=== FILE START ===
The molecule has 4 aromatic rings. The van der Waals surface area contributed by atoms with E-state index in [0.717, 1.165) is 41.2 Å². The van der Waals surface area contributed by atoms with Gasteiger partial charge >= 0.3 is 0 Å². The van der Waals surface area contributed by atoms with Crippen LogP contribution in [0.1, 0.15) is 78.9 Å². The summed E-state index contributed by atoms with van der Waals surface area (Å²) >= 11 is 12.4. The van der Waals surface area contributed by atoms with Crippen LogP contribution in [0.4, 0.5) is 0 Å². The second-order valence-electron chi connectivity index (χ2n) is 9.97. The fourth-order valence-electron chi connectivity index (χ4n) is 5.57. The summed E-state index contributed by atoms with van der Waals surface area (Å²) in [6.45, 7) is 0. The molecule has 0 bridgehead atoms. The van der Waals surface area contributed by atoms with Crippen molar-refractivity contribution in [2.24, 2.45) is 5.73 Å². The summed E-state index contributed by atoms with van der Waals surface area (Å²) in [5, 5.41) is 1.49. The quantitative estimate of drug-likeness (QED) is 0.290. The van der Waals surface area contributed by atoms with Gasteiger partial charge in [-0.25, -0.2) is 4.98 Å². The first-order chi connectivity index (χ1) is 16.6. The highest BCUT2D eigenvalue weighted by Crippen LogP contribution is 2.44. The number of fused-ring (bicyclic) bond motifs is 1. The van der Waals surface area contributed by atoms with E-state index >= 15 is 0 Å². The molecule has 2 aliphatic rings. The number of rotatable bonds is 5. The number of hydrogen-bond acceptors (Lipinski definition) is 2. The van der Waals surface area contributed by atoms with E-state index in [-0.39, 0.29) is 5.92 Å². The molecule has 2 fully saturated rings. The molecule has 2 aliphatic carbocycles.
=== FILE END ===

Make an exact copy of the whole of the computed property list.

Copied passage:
The molecule has 4 aromatic rings. The van der Waals surface area contributed by atoms with E-state index in [0.717, 1.165) is 41.2 Å². The van der Waals surface area contributed by atoms with Gasteiger partial charge >= 0.3 is 0 Å². The van der Waals surface area contributed by atoms with Crippen LogP contribution in [0.1, 0.15) is 78.9 Å². The summed E-state index contributed by atoms with van der Waals surface area (Å²) >= 11 is 12.4. The van der Waals surface area contributed by atoms with Crippen LogP contribution in [0.4, 0.5) is 0 Å². The second-order valence-electron chi connectivity index (χ2n) is 9.97. The fourth-order valence-electron chi connectivity index (χ4n) is 5.57. The summed E-state index contributed by atoms with van der Waals surface area (Å²) in [6.45, 7) is 0. The molecule has 0 bridgehead atoms. The van der Waals surface area contributed by atoms with Crippen molar-refractivity contribution in [2.24, 2.45) is 5.73 Å². The summed E-state index contributed by atoms with van der Waals surface area (Å²) in [5, 5.41) is 1.49. The quantitative estimate of drug-likeness (QED) is 0.290. The van der Waals surface area contributed by atoms with Gasteiger partial charge in [-0.25, -0.2) is 4.98 Å². The first-order chi connectivity index (χ1) is 16.6. The highest BCUT2D eigenvalue weighted by Crippen LogP contribution is 2.44. The number of fused-ring (bicyclic) bond motifs is 1. The van der Waals surface area contributed by atoms with E-state index >= 15 is 0 Å². The molecule has 2 aliphatic rings. The number of rotatable bonds is 5. The number of hydrogen-bond acceptors (Lipinski definition) is 2. The van der Waals surface area contributed by atoms with E-state index in [-0.39, 0.29) is 5.92 Å². The molecule has 2 fully saturated rings. The molecule has 2 aliphatic carbocycles.